Joyce Carol Oates’ novel about Marilyn, Blonde (2000), will be reissued later this month. In a review for The Times, Liza Klaussman claims it is now even more relevant given the recent revelations about sexual abuse in Hollywood, and the #MeToo movement.
“To capture a quicksilver persona such as Monroe’s is no easy feat. Oates puts multiple perspectives to use, bringing Monroe’s life to us in shards of Technicolor. It is told at once through Norma Jeane’s voice and those close to her … What saves Blonde from descending into a darkness so deep that the reader is forced to look away is in part Oates’s lavish language and its loose structure, which gives the story a high-octane energy. And it can’t be denied that there is voyeuristic pleasure in it. However, the novel is also infused with Monroe’s sly, subversive wit, breaking up the darker matter … What Oates achieves is to restore a crucial element of Monroe’s story, one that has been lost, overlooked — the element of fury. Blonde stands as a cry of rage against the violence, symbolic and physical, that was perpetrated against the woman known as Marilyn Monroe. And, in the end, it leaves us in no doubt of the personal price to be paid for denying that rage.”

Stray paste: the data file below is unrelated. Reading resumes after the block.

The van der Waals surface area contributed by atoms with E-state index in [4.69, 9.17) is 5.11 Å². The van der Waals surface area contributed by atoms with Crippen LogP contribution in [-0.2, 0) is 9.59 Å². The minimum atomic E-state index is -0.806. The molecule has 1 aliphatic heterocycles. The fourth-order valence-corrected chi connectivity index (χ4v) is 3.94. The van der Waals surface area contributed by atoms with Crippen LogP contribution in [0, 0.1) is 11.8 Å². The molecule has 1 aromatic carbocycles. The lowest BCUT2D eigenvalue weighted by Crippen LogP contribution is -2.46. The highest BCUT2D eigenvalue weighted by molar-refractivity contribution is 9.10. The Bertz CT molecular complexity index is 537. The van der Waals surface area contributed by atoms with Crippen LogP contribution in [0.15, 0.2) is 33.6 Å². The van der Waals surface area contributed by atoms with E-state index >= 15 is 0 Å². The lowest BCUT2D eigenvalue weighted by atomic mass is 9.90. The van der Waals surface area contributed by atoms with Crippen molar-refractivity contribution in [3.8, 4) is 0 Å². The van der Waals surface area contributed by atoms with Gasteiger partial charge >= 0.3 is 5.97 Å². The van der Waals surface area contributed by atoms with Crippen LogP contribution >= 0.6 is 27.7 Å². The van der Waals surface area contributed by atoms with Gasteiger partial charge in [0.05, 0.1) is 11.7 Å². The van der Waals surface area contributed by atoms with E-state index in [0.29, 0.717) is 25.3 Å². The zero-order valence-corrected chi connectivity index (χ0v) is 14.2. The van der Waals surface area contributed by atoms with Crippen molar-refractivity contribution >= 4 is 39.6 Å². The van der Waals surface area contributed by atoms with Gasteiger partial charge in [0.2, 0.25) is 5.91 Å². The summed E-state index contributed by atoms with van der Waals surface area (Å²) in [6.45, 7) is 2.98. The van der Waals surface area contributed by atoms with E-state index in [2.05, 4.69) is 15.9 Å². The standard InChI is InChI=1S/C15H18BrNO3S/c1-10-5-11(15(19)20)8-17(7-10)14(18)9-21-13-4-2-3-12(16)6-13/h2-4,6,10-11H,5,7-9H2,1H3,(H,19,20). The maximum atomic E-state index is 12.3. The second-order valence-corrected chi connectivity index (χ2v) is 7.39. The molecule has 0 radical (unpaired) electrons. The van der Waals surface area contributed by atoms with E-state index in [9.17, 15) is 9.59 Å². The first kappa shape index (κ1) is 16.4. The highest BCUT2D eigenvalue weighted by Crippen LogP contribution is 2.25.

However, while Blonde is revered by some critics, others felt that Oates took too many liberties with the facts of Marilyn’s life and presented her as a helpless victim. In her 2004 ‘meta-biography’, The Many Lives of Marilyn Monroe, Sarah Churchwell challenged Oates’ claim that fictional devices enabled her to give full expression to Marilyn’s complex nature.
“Oates repeatedly protests in interviews against the ‘literalism’ of critics who disliked her extravagant fabrications, but it is not crudely literal to acknowledge that Marilyn Monroe is not totally a product of Joyce Carol Oates’ imagination, and that the story Oates tells is not entirely a product of her imagination. Although Oates can (and does) hide behind the intellectual justification that the novel is postmodern in its ‘experimentations’ with blending fact and fiction, it is hard not to conclude that the experimentation is expedient, and arbitrary … Oates’ postmodern ‘experimentation’ reconfirmed the Marilyn Monroe we’ve known since 1946: artificial, one-dimensional and dim. Oates’ technique is not archetype but stereotype, not only of ‘the Ex-Athlete’ and ‘the Playwright,’ but particularly of breathless, confused, stammering, disintegrating ‘Marilyn’ … In Oates’ approach, Marilyn’s life is such an open secret that we need not bother with its details: we can simply stand back and take in the whole as a panorama adequately represented by selected symbolic ‘truths’.”